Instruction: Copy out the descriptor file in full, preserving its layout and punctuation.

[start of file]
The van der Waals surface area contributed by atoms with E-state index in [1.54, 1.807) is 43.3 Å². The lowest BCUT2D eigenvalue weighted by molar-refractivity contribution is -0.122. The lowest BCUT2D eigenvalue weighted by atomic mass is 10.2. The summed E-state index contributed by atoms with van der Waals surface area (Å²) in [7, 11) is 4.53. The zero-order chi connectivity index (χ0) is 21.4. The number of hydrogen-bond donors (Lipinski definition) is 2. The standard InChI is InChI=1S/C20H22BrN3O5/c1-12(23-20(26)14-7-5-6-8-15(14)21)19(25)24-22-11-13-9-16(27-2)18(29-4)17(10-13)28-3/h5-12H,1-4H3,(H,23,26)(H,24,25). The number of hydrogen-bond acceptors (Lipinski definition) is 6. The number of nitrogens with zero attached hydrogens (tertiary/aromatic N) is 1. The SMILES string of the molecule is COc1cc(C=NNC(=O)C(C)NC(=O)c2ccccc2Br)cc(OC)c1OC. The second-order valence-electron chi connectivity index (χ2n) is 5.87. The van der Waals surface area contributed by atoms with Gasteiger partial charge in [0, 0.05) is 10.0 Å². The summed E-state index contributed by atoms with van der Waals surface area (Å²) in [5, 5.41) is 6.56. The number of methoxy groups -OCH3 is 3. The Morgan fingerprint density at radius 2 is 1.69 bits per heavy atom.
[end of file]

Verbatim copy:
The van der Waals surface area contributed by atoms with E-state index in [1.54, 1.807) is 43.3 Å². The lowest BCUT2D eigenvalue weighted by molar-refractivity contribution is -0.122. The lowest BCUT2D eigenvalue weighted by atomic mass is 10.2. The summed E-state index contributed by atoms with van der Waals surface area (Å²) in [7, 11) is 4.53. The zero-order chi connectivity index (χ0) is 21.4. The number of hydrogen-bond donors (Lipinski definition) is 2. The standard InChI is InChI=1S/C20H22BrN3O5/c1-12(23-20(26)14-7-5-6-8-15(14)21)19(25)24-22-11-13-9-16(27-2)18(29-4)17(10-13)28-3/h5-12H,1-4H3,(H,23,26)(H,24,25). The number of hydrogen-bond acceptors (Lipinski definition) is 6. The number of nitrogens with zero attached hydrogens (tertiary/aromatic N) is 1. The SMILES string of the molecule is COc1cc(C=NNC(=O)C(C)NC(=O)c2ccccc2Br)cc(OC)c1OC. The second-order valence-electron chi connectivity index (χ2n) is 5.87. The van der Waals surface area contributed by atoms with Gasteiger partial charge in [0, 0.05) is 10.0 Å². The summed E-state index contributed by atoms with van der Waals surface area (Å²) in [5, 5.41) is 6.56. The number of methoxy groups -OCH3 is 3. The Morgan fingerprint density at radius 2 is 1.69 bits per heavy atom.